McAfee's Shady Rat Report, released in early August, generated a lot of headlines, a call from congress for more information, and a great deal of finger pointing in the security world.
Most notably, antivirus guru Eugene Kaspersky has openly been criticizing the merits of the report, questioning whether McAfee's effort was merely an exercise in FUD (fear, uncertainty, and doubt).
"First of all I’d like to say straight out that we do not share the concerns surrounding the intrusion described in the report, which intrusion the report claims has resulted in the theft of sensitive information of multiple governments, corporations and non-profit organizations," Kaspersky wrote in a blog post.
"We consider those conclusions to be largely unfounded and not a good measure of the real threat level. Also, we cannot concede that the McAfee analyst was not aware of the groundlessness of the conclusions, leading us to being able to flag the report as alarmist due to its deliberately spreading misrepresented information," Kaspersky said.
As far as the level of sophistication of the operations outlined in the Shady Rat report by McAfee, "we found no novel techniques or patterns used in this malware. What we did find were striking shortcomings that reveal the authors’ low level of programming skill and lack of basic web security knowledge," Kasperky said.
McAfee’s Phyllis Schneck issued some statements critical of Kasperky's analysis, stating:
“Would it be alarmist to let a bank know that someone has just walked out with a wad of cash while they weren’t paying attention? It doesn’t matter how sophisticated the attack is if it results in material loss. If a bank robber gets $100 million by walking in the front door with a gun, it’s news–not because the attack is novel, but because of its effectiveness. It’s not the sophistication of the attack that’s important, and this is a clear case where technical arguments are preventing some people from seeing the larger, more important picture.”
Schneck also went to far as to question Kaspersky's understanding of the report:
“Unfortunately for Mr. Kaspersky, he is getting botnets and advanced persistent threats confused. In this case, the APT should be really be called an SPT (successful persistent threat). It was only as advanced as it needed to be. The impressive thing here was the breadth of targets, the length of the attack, and the amount of data taken, remembering also that we know only of 72 companies/organizations victimized through one command and control server, out of hundreds or more used by this adversary," she said.
Other security experts have also leveled some heavy criticism on McAfee following the release of the Shady Rat report.
"It is readily apparent... that McAfee has put out that they are just fishing for some press here for their flagging AV sales. This paper gives nothing relevant to the story around APT and as such, it should be just relegated to the dustbin of the internet and forgotten. Yes, the US was a major target but others were as well," wrote Infosec Island's Scot Terban.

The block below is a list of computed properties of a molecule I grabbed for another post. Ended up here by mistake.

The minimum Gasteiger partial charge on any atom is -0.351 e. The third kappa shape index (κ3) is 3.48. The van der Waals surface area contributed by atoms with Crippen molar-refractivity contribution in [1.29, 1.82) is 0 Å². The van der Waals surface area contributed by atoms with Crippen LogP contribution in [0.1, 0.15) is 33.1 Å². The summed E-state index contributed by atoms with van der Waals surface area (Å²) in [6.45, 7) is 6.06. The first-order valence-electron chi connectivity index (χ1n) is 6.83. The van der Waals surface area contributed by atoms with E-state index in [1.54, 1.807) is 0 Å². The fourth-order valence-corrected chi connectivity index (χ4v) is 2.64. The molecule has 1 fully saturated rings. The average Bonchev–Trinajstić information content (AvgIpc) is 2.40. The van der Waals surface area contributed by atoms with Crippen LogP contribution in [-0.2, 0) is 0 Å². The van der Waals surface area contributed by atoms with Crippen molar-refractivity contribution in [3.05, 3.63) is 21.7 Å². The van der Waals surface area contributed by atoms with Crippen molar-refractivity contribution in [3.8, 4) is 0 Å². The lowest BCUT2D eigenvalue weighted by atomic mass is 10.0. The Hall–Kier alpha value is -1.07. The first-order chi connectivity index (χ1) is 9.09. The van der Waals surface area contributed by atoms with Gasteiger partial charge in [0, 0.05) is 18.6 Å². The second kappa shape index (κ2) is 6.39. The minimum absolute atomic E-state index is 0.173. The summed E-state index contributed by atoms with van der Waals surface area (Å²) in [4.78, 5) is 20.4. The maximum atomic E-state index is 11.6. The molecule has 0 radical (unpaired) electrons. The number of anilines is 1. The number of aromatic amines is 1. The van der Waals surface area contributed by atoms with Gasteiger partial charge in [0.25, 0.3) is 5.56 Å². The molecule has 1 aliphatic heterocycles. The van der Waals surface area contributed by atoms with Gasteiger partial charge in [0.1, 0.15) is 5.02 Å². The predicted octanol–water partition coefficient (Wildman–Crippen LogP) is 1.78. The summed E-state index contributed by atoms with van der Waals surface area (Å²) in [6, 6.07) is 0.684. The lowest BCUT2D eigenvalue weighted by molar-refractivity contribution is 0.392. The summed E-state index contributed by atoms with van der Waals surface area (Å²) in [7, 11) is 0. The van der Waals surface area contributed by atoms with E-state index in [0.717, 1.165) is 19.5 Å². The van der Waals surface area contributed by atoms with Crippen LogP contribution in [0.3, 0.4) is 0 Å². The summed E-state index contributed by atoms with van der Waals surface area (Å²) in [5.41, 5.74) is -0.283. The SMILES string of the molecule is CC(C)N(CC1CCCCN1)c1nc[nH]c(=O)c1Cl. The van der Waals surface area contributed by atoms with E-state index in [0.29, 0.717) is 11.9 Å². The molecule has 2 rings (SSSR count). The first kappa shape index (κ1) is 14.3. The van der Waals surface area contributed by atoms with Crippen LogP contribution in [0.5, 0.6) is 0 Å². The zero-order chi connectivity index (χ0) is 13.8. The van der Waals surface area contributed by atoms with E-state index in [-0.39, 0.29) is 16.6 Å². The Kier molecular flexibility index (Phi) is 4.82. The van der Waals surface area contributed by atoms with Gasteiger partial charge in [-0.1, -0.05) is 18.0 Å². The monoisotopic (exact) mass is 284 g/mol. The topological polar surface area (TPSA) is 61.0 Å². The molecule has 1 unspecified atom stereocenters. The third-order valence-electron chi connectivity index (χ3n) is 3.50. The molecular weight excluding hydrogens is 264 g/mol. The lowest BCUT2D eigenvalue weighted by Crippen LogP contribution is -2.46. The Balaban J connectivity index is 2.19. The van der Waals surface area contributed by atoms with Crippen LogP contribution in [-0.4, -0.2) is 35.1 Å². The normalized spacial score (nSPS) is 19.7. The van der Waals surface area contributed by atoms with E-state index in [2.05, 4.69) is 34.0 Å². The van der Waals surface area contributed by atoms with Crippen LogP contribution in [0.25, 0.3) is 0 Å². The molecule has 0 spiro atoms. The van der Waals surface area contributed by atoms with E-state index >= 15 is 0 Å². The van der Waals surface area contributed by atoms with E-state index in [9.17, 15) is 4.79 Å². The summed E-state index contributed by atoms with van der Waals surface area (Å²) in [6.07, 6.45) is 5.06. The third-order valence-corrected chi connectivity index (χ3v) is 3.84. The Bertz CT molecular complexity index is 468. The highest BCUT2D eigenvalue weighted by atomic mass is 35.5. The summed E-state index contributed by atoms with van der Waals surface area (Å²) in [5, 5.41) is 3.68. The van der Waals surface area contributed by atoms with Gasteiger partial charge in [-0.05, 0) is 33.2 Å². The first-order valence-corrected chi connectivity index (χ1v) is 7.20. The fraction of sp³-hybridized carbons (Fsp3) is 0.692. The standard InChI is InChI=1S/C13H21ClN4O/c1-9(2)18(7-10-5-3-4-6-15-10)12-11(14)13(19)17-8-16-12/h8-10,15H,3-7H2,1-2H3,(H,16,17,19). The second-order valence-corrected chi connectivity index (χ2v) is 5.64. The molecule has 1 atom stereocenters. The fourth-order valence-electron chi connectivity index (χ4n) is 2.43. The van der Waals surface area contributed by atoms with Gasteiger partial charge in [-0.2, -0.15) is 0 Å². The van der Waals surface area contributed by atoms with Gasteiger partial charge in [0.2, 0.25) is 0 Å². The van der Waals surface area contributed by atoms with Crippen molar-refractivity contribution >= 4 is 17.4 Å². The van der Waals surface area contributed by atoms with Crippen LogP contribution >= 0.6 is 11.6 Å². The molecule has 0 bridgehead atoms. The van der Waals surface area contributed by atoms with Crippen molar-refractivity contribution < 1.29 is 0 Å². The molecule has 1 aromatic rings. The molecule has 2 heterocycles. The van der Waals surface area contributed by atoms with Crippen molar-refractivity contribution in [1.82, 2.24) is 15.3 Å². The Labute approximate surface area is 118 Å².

Still others see the blame falling on the companies and their security staff for failing to protect against well known vulnerabilities with readily available solutions.
"I challenge any security peer in the industry to tell me that these 'Shady Rat attacks would not have been detected with HIPS, SIEM and proper policies and ACLs in place. Honestly, one would have to be uneducated, incompetent and under-qualified to make that argument. It is not the technologies that are failing, it is us as a security industry that are failing," wrote Infosec Island's J. Oquendo.
"None of the frameworks, baselines and or mandates seem to have been followed. After skimming through the Shady Rat write-up, I can see all sorts of NIST SP failures, HIPAA, SOX, D(ITS/A)CAP failures. Not to mention failures from the TOGAF/CoBIT/ISO... writings as well. Now I don't believe the frameworks are the failures, nor the technologies, I believe that the people are the failure," Oquendo stated.
And Boris Sverdlik agrees that the lack of sophistication of the operations means that the security staff at the targeted companies should shoulder the real criticism.
"Needless to say, all of the data is relatively old (in security terms 8 months is Ancient History). Just more evidence of the incompetence of a good chunk of these so called security professionals we rely on to reduce our exposure. The attacks outlined within the document are not advance to any extent. These are the types of attacks that for the most part should be considered low hanging fruit," Sverdlik wrote.